1. When you do not desire to read, study, and meditate on God’s Word, worship through song, giving, service, or obey God in any other way, do it anyway! Sometimes joy in God will follow after saturating yourself in the things of God even if the initial desire to do so is not there. Do not allow a sinful lack of desire for God or joy in God lead you into a further sin of ignoring God. This means that sometimes it is necessary to sing on Sunday morning without a smile! Instead, let the biblical truths you sing from your heart change your heart and alter your desires. A smile may still not come, but your heart may still rejoice in the Lord. Joy that is found in the remote and deserted field of pain and sorrow is a beautiful treasure indeed. Hold it tightly.

2. Pray for a desire for God. Pray for God to grant your soul with joy in him. Remember, joy cannot be forced on anyone. However, God can provide your soul with more joy-evoking things than any other pleasure this world has to offer multiplied ten times over! Use John Piper’s prayer acronym IOUS to find joy in your sorrow. This has proved very helpful for my own Christian walk when I stumble in the darkness of despair.

I- Incline my heart to your testimonies  (Psalm 119:36).
O – Open my eyes to see wonderful things in your Word(Psalm 119:18).
U – Unite my heart to fear your name (Psalm 86:11).
S – Satisfy me with your steadfast love (Psalm 94:11).

Joy is Found in Christ Alone

We live in a fallen world and we ourselves are marred by sin. At times we will simply not desire God. At times we will sulk in depression and despair. Still some of us struggle medically with clinical depression. In all of these things, know the grace of God empowers us to obey his command to rejoice in the Lord! The joy of knowing Christ and being found in him is far greater than any measure of despair or anguish. If you struggle with finding joy in God today, look to Christ! Meditate on his work on the cross. He came from heaven and sought you, bought you, and sealed you for God. No temptation of despair deterred him from his mission–a mission of blessed joy, eternal joy in his vicarious death and glorious resurrection. All our hope is in him and all our joy as well. The means to relieve your sorrow rests in him. Come to Christ and drink from the streams of eternal joy for the satisfaction of your dry and desolate heart. The only solace for your mourning, the only comfort for your anguish, the only joy in your suffering can be found in Christ. Remember the Five Solas to experience joy in suffering. Joy can be found amidst suffering in by grace alone, through faith alone in Christ alone, to the glory of God alone! The gospel promises a future joy in the presence of an eternally joyful God (Ps. 16:11). But when the darkness will not lift, when your pain and sorrow do not subside, trust in the steadfast love of the King of Glory, the Blessed God, the Man of Sorrows to sustain you. Learn with Paul that his grace is sufficient (2 Cor. 12:9). Find joy amidst suffering in Jesus’ suffering, and in his glory.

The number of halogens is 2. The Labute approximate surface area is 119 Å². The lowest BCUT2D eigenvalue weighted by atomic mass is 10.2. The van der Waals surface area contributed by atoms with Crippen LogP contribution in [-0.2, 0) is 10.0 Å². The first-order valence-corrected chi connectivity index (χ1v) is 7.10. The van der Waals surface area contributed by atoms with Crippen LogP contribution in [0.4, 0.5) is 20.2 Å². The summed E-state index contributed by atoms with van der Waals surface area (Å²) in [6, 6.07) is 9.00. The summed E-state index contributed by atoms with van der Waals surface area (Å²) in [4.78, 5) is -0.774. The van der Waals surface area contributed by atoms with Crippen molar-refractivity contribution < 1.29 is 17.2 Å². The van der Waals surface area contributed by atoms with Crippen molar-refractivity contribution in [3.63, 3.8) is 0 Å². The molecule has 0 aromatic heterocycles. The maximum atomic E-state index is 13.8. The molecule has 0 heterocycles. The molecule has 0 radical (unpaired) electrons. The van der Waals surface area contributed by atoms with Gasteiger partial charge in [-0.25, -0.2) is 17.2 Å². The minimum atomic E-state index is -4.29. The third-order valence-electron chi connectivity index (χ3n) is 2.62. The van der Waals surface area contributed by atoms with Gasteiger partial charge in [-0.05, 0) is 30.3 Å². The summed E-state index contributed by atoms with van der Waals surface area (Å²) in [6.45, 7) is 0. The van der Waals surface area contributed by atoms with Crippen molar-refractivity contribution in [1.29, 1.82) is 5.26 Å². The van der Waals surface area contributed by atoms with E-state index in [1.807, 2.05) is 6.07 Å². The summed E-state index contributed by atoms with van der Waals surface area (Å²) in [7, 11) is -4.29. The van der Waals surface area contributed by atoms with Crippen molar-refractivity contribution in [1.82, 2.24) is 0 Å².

So, at the next worship gathering, sing whether you feel like it or not. Don’t smile. Cry. Genuine worship and sorrowful rejoicing will glorify the risen Savior. And in the words of Robert Asty, be willing to continue “walking in the dark” for as long as God will keep you there. His sovereignty is your comfort. His suffering is your example. His glory is your future.

Preach this to yourself every morning if you are walking in the darkness of depression and despair:

Fear not, soul, do not weep over your empty bottle, do not weep over your lost estate, do not weep over your past comforts, but look up to the fullness of Jesus. He hath enough for your relief, He can command the fullness of the earth into your condition, and give it you by what hand He pleaseth.–Robert Asty

I plead with Asty from my soul to yours,

O, come and draw thy comforts from Christ, and do not draw them from the creature; do not draw them from secondary helps, but draw them from the Fountain; do not sit down at the streams, but away to the Fountain, to the Ocean, that is always full!

For those of you who are suffering and struggling to find joy in God, let the words of this hymn soak into your anguished soul.

Ye fearful saints, fresh courage take;
The clouds ye so much dread
Are big with mercy and shall break
In blessings on your head.

His purposes will ripen fast,
Unfolding every hour;
The bud may have a bitter taste,
But sweet will be the flower.

His oath, His covenant, His blood,
Support me in the whelming flood.
When all around my soul gives way,
He then is all my Hope and Stay.

Recommended Resources

Here are two books to consider if you are experiencing a season of sorrow and are struggling to find joy in God.

When I Don't Desire GodWhen the Darkness Will Not Lift